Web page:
There was a small but significant historic event in Falkirk last week.
A bell cast by John Meikle in Edinburgh in 1697 was returned to the steeple after an absence of 122 years.
It was the first step in the process of converting the building into a heritage centre which will tell the story of the town, its two steeples and the prison cells that held offenders from 1815 until 1869.
With the agreement of Falkirk Council and Falkirk Community Trust, the Local History Society will install illustrated information panels over the coming few weeks and the building will open to the public in October.
Visitors will discover late medieval Falkirk centred on the open area in front of the steeple where all manner of activities from market trading to proclamations and public punishment took place.
They will hear about the 1697 steeple replaced in 1814 and they will see the cells much as they were before Victoria ascended the throne.
And they will have a close-up view of the famous bell itself gifted by James Livingston, 4th Earl of Callendar and inscribed with his name and the message ‘‘FOR FALKIRK’’.
Falkirk was granted burgh status in 1600 by King James VI and soon after would have had a court house and a lock-up probably near the parish church.
At some stage the building gained a steeple though what it looked like we have no idea.
We do know that in the 1660s a new tolbooth with jail cells below ground level was constructed in the middle of the High Street and 30 years later it was given a fine new steeple.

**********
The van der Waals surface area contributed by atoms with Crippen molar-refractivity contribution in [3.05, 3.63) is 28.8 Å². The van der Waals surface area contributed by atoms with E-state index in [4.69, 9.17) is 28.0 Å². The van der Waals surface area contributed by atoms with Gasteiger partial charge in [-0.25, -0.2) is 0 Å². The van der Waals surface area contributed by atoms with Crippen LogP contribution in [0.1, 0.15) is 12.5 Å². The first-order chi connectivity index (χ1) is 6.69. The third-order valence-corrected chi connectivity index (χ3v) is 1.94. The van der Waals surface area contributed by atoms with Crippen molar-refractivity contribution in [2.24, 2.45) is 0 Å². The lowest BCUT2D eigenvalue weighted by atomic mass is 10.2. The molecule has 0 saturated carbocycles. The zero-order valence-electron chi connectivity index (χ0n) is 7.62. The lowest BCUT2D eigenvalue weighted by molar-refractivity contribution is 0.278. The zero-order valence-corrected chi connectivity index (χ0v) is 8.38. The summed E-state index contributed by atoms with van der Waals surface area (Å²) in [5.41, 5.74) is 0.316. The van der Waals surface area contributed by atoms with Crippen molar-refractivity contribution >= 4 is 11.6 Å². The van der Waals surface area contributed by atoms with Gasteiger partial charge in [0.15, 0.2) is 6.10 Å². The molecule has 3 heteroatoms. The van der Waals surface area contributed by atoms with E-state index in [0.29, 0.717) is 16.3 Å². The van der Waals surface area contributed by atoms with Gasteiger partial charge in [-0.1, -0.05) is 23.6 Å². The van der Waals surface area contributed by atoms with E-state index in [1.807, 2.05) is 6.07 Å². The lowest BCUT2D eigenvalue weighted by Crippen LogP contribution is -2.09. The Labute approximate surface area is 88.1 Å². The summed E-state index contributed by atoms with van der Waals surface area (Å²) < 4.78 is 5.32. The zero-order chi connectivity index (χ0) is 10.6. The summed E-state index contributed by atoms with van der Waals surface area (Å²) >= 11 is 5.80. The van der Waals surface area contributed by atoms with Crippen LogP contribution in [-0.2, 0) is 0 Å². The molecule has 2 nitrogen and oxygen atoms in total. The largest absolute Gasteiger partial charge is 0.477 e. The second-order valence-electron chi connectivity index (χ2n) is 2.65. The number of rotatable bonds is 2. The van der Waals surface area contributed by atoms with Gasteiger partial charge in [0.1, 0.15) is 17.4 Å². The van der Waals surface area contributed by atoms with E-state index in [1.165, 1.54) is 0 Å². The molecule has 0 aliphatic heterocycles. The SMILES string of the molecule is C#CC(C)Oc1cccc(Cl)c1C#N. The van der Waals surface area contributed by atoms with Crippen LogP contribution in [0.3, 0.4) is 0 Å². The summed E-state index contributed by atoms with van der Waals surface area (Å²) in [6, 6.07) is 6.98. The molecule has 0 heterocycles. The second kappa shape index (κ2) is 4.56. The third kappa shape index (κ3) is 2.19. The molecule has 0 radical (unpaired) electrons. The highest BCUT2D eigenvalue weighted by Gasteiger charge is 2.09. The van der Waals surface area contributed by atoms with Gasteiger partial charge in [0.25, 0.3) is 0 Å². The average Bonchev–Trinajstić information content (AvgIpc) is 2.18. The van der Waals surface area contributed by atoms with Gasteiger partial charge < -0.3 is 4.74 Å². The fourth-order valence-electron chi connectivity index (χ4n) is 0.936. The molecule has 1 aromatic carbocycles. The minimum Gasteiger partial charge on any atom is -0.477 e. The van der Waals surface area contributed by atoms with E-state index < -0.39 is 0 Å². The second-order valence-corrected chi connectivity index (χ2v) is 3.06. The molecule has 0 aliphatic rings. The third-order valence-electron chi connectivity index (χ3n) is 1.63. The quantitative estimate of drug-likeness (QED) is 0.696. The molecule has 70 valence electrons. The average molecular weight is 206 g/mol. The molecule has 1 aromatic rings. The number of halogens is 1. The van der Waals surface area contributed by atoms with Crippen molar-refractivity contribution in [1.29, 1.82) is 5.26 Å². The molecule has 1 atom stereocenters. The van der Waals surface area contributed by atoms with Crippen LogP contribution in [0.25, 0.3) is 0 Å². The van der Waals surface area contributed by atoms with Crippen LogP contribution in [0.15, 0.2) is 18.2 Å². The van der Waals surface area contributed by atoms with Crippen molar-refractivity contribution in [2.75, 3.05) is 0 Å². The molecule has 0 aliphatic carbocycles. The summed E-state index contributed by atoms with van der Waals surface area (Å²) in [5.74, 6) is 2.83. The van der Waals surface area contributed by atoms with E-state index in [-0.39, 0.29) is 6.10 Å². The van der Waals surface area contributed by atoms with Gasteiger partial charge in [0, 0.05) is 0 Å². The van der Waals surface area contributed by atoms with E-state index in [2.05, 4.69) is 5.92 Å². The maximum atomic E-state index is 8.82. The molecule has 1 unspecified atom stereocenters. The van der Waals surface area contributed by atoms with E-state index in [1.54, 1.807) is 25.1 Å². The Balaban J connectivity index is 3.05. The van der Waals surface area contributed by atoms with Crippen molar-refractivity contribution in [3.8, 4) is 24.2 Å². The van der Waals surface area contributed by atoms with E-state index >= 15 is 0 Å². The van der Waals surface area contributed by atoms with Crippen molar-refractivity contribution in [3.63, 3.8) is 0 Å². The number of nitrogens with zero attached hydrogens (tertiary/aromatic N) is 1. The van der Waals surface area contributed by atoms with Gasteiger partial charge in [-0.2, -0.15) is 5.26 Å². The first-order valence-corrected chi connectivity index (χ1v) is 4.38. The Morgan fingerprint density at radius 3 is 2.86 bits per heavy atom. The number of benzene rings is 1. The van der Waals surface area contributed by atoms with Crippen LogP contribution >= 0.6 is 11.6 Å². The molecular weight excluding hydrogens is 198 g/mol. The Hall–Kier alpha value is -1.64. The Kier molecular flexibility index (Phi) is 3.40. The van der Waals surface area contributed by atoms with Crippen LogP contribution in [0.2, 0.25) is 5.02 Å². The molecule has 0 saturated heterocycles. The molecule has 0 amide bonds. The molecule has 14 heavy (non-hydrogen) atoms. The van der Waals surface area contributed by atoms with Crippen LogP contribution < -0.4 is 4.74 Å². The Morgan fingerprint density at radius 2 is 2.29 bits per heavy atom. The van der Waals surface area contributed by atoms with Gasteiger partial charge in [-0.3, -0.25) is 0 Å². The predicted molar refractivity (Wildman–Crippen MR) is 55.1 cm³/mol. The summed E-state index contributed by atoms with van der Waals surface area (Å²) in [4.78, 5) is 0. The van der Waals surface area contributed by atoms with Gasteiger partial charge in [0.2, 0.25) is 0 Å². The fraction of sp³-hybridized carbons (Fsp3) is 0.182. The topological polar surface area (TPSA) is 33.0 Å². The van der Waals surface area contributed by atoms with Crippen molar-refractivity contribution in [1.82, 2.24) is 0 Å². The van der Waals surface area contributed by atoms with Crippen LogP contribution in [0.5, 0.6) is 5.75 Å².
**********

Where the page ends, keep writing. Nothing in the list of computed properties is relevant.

It was smaller than the present building but quite stylish with its double section roof. It was this building that received the new bell and, from its upper floors, people watched the army of Bonnie Prince Charlie chase Hawley’s redcoats from the battlefield in January 1746.
By the early 1800s the steeple was in a poor condition not helped by some illicit digging by the next door neighbour and in 1804 it was demolished to save the ‘‘bairns’’ from danger.
It was ten years before the self-appointed leaders of the community, the feckless Stentmasters (no councillors in those days) begged and borrowed enough money to replace it with the fantastic building we have today – £1500 well spent for sure.
The Glasgow architect David Hamilton provided the design and local builder Henry Taylor, using stone from Brightons quarry, completed the construction.
A new clock by John Russell was installed and the old bell was hoisted into place in its new home. But it was not alone. A much bigger one was commissioned from the great bell foundry of Thomas Mears in London with an inscription ‘‘LET FALKIRK FLOURISH’’. It sounded the hours for the first time in 1815 and it is still the bell we hear today.
The venerable old bell was finally pensioned off and replaced in 1897 when it was 200 years old. It has been in storage ever since in the old burgh buildings and more recently in the museum.
The display material produced by the team at Eden Design is fantastic and we are very grateful for financial support from E B Scotland.
The steeple will be open free of charge on three or four days each week to start with.
Many of us have looked forward to this day for decades and so you can imagine our excitement as the time comes near.
The return of the old bell to its home is the sign that we are on the move at last.